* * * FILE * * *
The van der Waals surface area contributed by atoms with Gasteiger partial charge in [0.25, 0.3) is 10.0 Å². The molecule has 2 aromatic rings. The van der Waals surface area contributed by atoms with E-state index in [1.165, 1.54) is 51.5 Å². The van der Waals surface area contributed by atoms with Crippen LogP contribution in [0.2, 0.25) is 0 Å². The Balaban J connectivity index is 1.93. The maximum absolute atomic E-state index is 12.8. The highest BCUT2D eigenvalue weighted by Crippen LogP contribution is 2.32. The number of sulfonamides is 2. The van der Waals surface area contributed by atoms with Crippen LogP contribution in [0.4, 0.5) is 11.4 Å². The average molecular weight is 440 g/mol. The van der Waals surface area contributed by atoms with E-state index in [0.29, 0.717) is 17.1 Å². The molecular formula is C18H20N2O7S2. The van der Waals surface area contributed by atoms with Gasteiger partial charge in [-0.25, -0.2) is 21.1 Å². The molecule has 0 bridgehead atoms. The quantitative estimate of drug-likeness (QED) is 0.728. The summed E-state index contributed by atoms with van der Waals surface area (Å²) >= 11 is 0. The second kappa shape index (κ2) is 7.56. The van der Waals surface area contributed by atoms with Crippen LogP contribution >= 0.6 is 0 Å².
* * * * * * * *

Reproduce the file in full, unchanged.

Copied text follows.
The van der Waals surface area contributed by atoms with Gasteiger partial charge in [0.25, 0.3) is 10.0 Å². The molecule has 2 aromatic rings. The van der Waals surface area contributed by atoms with E-state index in [1.165, 1.54) is 51.5 Å². The van der Waals surface area contributed by atoms with Crippen LogP contribution in [0.2, 0.25) is 0 Å². The Balaban J connectivity index is 1.93. The maximum absolute atomic E-state index is 12.8. The highest BCUT2D eigenvalue weighted by Crippen LogP contribution is 2.32. The number of sulfonamides is 2. The van der Waals surface area contributed by atoms with Crippen LogP contribution in [0.4, 0.5) is 11.4 Å². The average molecular weight is 440 g/mol. The van der Waals surface area contributed by atoms with E-state index in [0.29, 0.717) is 17.1 Å². The molecular formula is C18H20N2O7S2. The van der Waals surface area contributed by atoms with Gasteiger partial charge in [-0.25, -0.2) is 21.1 Å². The molecule has 0 bridgehead atoms. The quantitative estimate of drug-likeness (QED) is 0.728. The summed E-state index contributed by atoms with van der Waals surface area (Å²) >= 11 is 0. The second kappa shape index (κ2) is 7.56. The van der Waals surface area contributed by atoms with Crippen LogP contribution >= 0.6 is 0 Å².